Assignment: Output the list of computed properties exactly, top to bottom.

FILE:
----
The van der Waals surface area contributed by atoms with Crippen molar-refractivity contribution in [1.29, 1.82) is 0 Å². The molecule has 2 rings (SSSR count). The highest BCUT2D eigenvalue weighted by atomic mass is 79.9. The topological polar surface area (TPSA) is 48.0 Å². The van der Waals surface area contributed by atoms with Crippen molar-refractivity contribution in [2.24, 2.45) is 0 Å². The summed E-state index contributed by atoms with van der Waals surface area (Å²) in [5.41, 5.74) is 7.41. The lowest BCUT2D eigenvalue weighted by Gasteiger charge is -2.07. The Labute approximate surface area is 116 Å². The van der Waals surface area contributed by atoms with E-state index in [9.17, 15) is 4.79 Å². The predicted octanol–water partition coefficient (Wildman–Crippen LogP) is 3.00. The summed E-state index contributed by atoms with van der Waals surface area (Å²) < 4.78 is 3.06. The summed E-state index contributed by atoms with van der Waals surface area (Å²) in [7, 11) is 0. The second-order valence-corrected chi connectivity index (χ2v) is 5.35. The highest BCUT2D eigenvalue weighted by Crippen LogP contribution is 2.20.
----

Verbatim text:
The van der Waals surface area contributed by atoms with Crippen molar-refractivity contribution in [1.29, 1.82) is 0 Å². The molecule has 2 rings (SSSR count). The highest BCUT2D eigenvalue weighted by atomic mass is 79.9. The topological polar surface area (TPSA) is 48.0 Å². The van der Waals surface area contributed by atoms with Crippen molar-refractivity contribution in [2.24, 2.45) is 0 Å². The summed E-state index contributed by atoms with van der Waals surface area (Å²) in [5.41, 5.74) is 7.41. The lowest BCUT2D eigenvalue weighted by Gasteiger charge is -2.07. The Labute approximate surface area is 116 Å². The van der Waals surface area contributed by atoms with E-state index in [9.17, 15) is 4.79 Å². The predicted octanol–water partition coefficient (Wildman–Crippen LogP) is 3.00. The summed E-state index contributed by atoms with van der Waals surface area (Å²) < 4.78 is 3.06. The summed E-state index contributed by atoms with van der Waals surface area (Å²) in [7, 11) is 0. The second-order valence-corrected chi connectivity index (χ2v) is 5.35. The highest BCUT2D eigenvalue weighted by Crippen LogP contribution is 2.20.